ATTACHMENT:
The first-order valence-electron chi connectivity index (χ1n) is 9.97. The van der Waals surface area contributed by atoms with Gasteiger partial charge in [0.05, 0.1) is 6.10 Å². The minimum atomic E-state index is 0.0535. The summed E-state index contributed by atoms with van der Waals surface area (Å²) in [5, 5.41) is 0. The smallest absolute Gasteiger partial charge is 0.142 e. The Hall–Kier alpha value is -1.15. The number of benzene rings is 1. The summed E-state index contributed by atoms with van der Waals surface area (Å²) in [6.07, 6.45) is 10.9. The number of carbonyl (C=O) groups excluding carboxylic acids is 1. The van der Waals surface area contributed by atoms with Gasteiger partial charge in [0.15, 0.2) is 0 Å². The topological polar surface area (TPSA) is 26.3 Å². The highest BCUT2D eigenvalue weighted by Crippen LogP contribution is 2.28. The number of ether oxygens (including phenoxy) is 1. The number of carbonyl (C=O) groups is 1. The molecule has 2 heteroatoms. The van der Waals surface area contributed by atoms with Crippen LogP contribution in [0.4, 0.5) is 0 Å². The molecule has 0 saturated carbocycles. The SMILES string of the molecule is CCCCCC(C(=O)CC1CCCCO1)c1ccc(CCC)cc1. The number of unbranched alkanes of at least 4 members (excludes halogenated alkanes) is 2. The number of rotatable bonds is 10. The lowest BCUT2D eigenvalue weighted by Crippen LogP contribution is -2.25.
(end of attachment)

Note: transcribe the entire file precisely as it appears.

The first-order valence-electron chi connectivity index (χ1n) is 9.97. The van der Waals surface area contributed by atoms with Gasteiger partial charge in [0.05, 0.1) is 6.10 Å². The minimum atomic E-state index is 0.0535. The summed E-state index contributed by atoms with van der Waals surface area (Å²) in [5, 5.41) is 0. The smallest absolute Gasteiger partial charge is 0.142 e. The Hall–Kier alpha value is -1.15. The number of benzene rings is 1. The summed E-state index contributed by atoms with van der Waals surface area (Å²) in [6.07, 6.45) is 10.9. The number of carbonyl (C=O) groups excluding carboxylic acids is 1. The van der Waals surface area contributed by atoms with Gasteiger partial charge in [0.15, 0.2) is 0 Å². The topological polar surface area (TPSA) is 26.3 Å². The highest BCUT2D eigenvalue weighted by Crippen LogP contribution is 2.28. The number of ether oxygens (including phenoxy) is 1. The number of carbonyl (C=O) groups is 1. The molecule has 2 heteroatoms. The van der Waals surface area contributed by atoms with Crippen LogP contribution in [0.4, 0.5) is 0 Å². The molecule has 0 saturated carbocycles. The SMILES string of the molecule is CCCCCC(C(=O)CC1CCCCO1)c1ccc(CCC)cc1. The number of unbranched alkanes of at least 4 members (excludes halogenated alkanes) is 2. The number of rotatable bonds is 10. The lowest BCUT2D eigenvalue weighted by Crippen LogP contribution is -2.25.